Increasing your child’s literacy skills while giving him or her a furry companion who will listen without judgment is a true gift all around. And they might get in a good snuggle or two.

Published in Growing Up in the Valley Magazine, VA

Book review of Shelter in Place


What started out as a fun-filled day at the mall – watching movies, shopping and grabbing a bite to eat – became a memory that people there would never forget. They heard the term “shelter in place” many times before, but only then did they really understand what that meant. Sometimes hiding meant the different between life and death.

Nora Roberts, a New York Times best-selling author, weaves a tale that unfortunately mirrors real life all too often. Shelter in Place, published in 2018, shows how average people doing everyday things can quickly become victims and sometimes heroes while a nightmare unfolds around them.

Sixteen-year-old Simone Knox, who by a stroke of luck was in the restroom when the first gunman entered the movie theatre where her best friends were sitting, had the presence of mind to call 911. Her actions saved a lot of people that day, and she was heralded as a hero. Inside, however, she felt like a coward for not doing anything to protect her friends that day, even though the operator told her to stay hidden. Once old enough to be on her own, Simone tried to escape the pain by running as far away as she could from her hometown.

Reed Quartermaine was working at his after-school job and was on a break when the second shooter came into the mall. As he ran to hide, he spotted a scared little boy looking for his mom. Scooping him up and hiding him from the bullets saved both of their lives that day. Reed too was hailed as a hero. To deal with his pain, he went on to become a cop so he could try to prevent more crimes against the innocent.

Little did they know there was one person left from that night who was the mastermind behind the terror, and she wasn’t done with her plans yet. One by one Patricia Jane Hobart was coming after the people who survived the carnage, and that included Simone and Reed. Now in a relationship and looking forward to their future, they will once again have to fight for their lives and the lives of those around them.

Shelter in Place is a book about the courage and resilience of everyday people who are forced to confront evil, not once, but twice. Will Simone and Reed escape with their lives once again, or will Patricia succeed the second time around?

To find out more about this book and the author, please visit

Written for The Woodbridge Magazine in the UK.

A different kind of New Year’s resolution


How many times have you promised yourself you would lose weight in the new year, or maybe stop smoking? And how many times have your New Year’s resolutions been broken by February 1st or even sooner?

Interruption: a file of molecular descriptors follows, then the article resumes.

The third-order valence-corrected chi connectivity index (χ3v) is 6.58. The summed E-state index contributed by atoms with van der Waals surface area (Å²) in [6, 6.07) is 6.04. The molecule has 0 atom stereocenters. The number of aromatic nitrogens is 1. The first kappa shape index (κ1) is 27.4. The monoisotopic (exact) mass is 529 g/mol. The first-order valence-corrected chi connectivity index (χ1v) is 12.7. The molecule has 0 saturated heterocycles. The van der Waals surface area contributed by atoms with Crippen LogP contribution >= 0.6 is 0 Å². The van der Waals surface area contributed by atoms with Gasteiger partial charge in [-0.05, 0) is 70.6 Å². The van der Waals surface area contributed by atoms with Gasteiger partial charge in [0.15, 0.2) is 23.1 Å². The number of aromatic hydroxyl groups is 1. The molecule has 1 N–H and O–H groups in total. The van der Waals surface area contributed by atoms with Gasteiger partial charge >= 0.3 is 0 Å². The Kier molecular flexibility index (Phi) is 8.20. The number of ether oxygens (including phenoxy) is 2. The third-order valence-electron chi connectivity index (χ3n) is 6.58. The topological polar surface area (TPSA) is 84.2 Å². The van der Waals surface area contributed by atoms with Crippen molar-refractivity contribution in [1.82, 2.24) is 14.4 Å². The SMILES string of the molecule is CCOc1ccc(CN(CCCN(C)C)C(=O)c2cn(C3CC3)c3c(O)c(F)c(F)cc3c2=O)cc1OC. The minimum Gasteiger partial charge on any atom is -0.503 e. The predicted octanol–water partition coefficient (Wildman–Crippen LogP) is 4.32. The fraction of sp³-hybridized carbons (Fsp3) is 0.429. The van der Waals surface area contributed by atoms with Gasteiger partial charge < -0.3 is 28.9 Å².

Instead of promising to give up or do something to make yourself feel better, how about making a resolution to make others feel better? If you’ve always wanted to volunteer, find a cause that you can embrace and sign up to make a difference. After all, it’s easier to break a promise to yourself than it is to others who are relying on you for basic needs.

If you love animals, volunteer at an animal shelter or rescue group. For those avid readers, what about signing up with Literacy Volunteers of America? Or, if you like crafts, think about spending time at a nursing home teaching residents how to crochet or knit or whatever it is you are talented at? If you’re musically gifted, you can also play some music for the seniors and maybe show them how to play a simple tune or two.

Doing something for others will also make you feel better about yourself. The rewards of volunteering are not just experienced by the recipients, but by the givers as well.

In an article by Hilary Young, titled Why volunteering is so good for your health, it was stated that people who volunteer say it makes them feel healthier, lowered their stress levels, enriched their lives, and improved their mood and self-esteem. Some of them even reported “that their volunteer work has helped them manage a chronic illness by keeping them active and taking their minds off of their own problems.” Aren’t these some of the results we’re looking for when making those New Year’s resolutions?

Whatever your interests or talents, there is a cause looking for help. People find it easier to give money, which by all means is sorely needed. But it’s getting out there and joining with other people who have the same goals in mind that makes volunteering more meaningful.

Written for The Country Register published across the U.S. and Canada.